Medical Ethicists


Education and Training Requirements

High School

To become a medical ethicist, you should take a well-balanced college preparatory course load in high school, including classes in science, math, psychology, health, anatomy, history, literature, and languages. Courses that encourage the development of imagination and creativity, such as literature, art, and music, are helpful. Good communication skills are also important, so speech and English classes are also recommended.

Postsecondary Training

Students with many different college majors go into the field of medical ethics. A good liberal arts program that includes laboratory sciences, social sciences (especially psychology and sociology), and humanities (philosophy, religion, history, and literature) provides a solid foundation for graduate work in ethics. Philosophy or religious studies are good undergraduate majors for studying the human experience and traditions of ethical reflection.

Medical ethicists often earn a Ph.D. from a department of religion or philosophy, with a concentration in medical ethics. Some programs emphasize the clinical side of medical ethics (involving hands-on experience); others place a heavier emphasis on public policy.

Because medical ethics is a newly emerging field and is highly interdisciplinary, it is important not to focus solely on issues of medical ethics. Students need to learn a broad base spanning the entire field of ethics, as well as study such related areas as psychology and sociology.

Many medical ethicists approach their work from the perspective of a commitment to a particular religious tradition; for example, some ethicists are ordained clergy. However, regardless of whether medical ethicists have a secular or religious perspective, it is essential that they develop the ability to demonstrate sensitivity and understanding toward people who may have opposing convictions. Supervised clinical training during a graduate program is important for this. Analyzing ethical problems in a seminar room is very different from being involved in actual life-and-death situations.

In addition to clinical experience, Ph.D. programs require several years of course work beyond the master's degree, comprehensive exams (also known as qualifying exams), reading exams in (usually) two foreign languages, and the writing of a dissertation based on original research.

Other Education or Training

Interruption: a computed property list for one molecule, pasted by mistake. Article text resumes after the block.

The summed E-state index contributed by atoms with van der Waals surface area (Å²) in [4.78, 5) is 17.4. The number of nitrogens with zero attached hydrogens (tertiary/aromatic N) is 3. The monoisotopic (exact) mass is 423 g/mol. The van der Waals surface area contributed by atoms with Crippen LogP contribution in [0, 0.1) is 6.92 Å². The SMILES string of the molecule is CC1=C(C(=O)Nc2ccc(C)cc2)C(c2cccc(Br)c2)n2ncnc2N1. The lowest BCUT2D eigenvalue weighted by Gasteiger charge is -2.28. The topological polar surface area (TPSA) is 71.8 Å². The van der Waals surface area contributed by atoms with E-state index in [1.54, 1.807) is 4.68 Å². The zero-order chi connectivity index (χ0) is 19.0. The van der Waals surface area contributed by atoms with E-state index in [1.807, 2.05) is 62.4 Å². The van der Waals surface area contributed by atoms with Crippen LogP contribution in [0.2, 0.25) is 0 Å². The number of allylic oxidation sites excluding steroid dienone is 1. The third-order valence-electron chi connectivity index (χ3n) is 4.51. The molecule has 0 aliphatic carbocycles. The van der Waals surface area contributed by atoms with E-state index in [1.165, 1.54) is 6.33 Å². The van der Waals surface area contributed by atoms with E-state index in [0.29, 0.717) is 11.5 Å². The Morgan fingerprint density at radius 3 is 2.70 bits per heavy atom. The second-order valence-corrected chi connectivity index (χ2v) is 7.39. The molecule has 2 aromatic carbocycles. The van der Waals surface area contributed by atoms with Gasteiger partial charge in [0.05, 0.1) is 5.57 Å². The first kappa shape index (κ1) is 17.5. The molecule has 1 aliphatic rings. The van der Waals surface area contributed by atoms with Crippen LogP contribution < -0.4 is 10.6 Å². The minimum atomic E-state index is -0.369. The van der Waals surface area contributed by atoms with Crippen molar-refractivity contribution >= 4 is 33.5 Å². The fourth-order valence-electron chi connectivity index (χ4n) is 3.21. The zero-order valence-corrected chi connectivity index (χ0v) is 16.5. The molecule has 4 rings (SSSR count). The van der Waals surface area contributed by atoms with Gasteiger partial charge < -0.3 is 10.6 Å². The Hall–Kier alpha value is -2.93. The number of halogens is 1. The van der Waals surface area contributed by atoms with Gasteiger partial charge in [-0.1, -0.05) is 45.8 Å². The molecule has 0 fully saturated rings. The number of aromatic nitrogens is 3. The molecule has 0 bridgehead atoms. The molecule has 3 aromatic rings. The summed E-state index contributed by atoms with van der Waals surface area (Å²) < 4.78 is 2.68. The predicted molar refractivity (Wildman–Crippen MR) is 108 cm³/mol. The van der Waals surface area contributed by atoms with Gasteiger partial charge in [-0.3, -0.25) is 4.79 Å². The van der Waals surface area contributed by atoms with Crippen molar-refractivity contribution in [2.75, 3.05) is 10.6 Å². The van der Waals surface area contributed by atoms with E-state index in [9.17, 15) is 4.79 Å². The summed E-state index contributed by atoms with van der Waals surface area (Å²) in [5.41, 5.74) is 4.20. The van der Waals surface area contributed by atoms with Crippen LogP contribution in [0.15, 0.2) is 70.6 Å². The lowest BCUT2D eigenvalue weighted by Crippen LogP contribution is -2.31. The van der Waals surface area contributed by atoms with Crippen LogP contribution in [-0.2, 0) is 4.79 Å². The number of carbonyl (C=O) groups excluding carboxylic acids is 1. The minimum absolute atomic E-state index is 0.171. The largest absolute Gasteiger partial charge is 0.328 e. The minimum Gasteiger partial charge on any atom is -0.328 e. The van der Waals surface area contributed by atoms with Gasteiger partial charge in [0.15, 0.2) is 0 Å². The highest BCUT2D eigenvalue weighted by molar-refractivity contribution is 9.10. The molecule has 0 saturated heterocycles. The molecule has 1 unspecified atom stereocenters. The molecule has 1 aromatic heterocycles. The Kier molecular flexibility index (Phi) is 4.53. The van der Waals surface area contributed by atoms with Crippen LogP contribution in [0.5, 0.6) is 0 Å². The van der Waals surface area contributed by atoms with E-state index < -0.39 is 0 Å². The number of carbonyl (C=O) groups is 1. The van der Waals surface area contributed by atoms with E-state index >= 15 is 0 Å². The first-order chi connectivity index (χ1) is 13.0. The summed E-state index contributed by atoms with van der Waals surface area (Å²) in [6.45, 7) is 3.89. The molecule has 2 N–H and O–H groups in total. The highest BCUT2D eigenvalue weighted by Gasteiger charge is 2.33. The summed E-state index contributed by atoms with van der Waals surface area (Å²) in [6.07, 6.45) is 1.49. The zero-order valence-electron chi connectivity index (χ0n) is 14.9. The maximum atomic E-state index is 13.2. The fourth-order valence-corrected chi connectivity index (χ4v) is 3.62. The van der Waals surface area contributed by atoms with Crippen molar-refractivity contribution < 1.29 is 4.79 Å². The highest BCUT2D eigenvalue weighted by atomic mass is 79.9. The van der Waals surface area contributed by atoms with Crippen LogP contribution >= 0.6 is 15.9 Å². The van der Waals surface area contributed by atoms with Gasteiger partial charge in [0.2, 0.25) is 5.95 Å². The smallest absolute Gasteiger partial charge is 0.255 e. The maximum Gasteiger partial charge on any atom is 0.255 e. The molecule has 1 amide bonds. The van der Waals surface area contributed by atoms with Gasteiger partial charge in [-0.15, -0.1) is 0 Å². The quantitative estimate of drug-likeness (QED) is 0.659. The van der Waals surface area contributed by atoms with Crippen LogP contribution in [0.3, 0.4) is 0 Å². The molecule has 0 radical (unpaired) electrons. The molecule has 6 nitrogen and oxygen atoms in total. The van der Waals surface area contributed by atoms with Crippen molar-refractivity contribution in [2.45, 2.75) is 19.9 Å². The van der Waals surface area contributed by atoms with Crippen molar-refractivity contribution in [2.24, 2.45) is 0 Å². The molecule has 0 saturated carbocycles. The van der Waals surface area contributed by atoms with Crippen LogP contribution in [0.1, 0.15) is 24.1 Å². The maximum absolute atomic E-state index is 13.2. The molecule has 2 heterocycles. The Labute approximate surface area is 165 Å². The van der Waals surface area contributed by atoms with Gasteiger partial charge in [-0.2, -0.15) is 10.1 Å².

The National Institutes of Health’s Department of Bioethics offers a yearly course, "The Ethical and Regulatory Aspects of Clinical Research." It also offers seminars and other continuing education (CE) opportunities. Public Responsibility in Medicine and Research provides online courses, webinars, and conference classes that focus on topics such as the ethical oversight of human subjects and the basics of institutional review boards. Other associations that provide CE classes include the American Society for Bioethics and Humanities and the American Society of Law, Medicine and Ethics. Contact these organizations for more information.

Certification, Licensing, and Special Requirements

Certification or Licensing

There is no universal certification or licensing entity for medical ethicists. Most medical ethicists have at least a master's degree; many have a Ph.D. and several years of experience in a clinical, academic, or theological setting. Because medical ethicists come from such varied backgrounds and fill varied roles, there is not yet a consensus in the field on who should be allowed to serve as a medical ethicist.

Public Responsibility in Medicine and Research is a national membership organization that offers a certification exam to candidates serving on an institutional review board (IRB). As part of an IRB, medical ethicists approve medical and behavioral research protocols for clinical trials, help hospitals and universities consider the rights of patients, and guard against scientific misconduct, such as may occur when commercial entities sponsor research.

Experience, Skills, and Personality Traits

Any experience one can obtain dealing with medical-related ethical issues—especially at the college level—will be useful.

Medical ethics is not the right profession for people who expect to find easy, clear-cut answers or prefer to avoid dealing with the tough questions of life and death. Clinical consulting in medical ethics also requires the patience and emotional maturity to work day after day with people who are suffering and in pain.

Since a career as a medical ethicist often requires a Ph.D. or at least a master's degree with some clinical and/or life experience, it is obviously essential to have good academic skills and to enjoy studying. However, learning does not stop when your formal education is complete. Because the field changes so often and so rapidly, medical ethicists must read up on every development and possible policy change that will affect their job. Medical ethicists today are confronting issues created by technological advances that would have been dismissed as science fiction not long ago.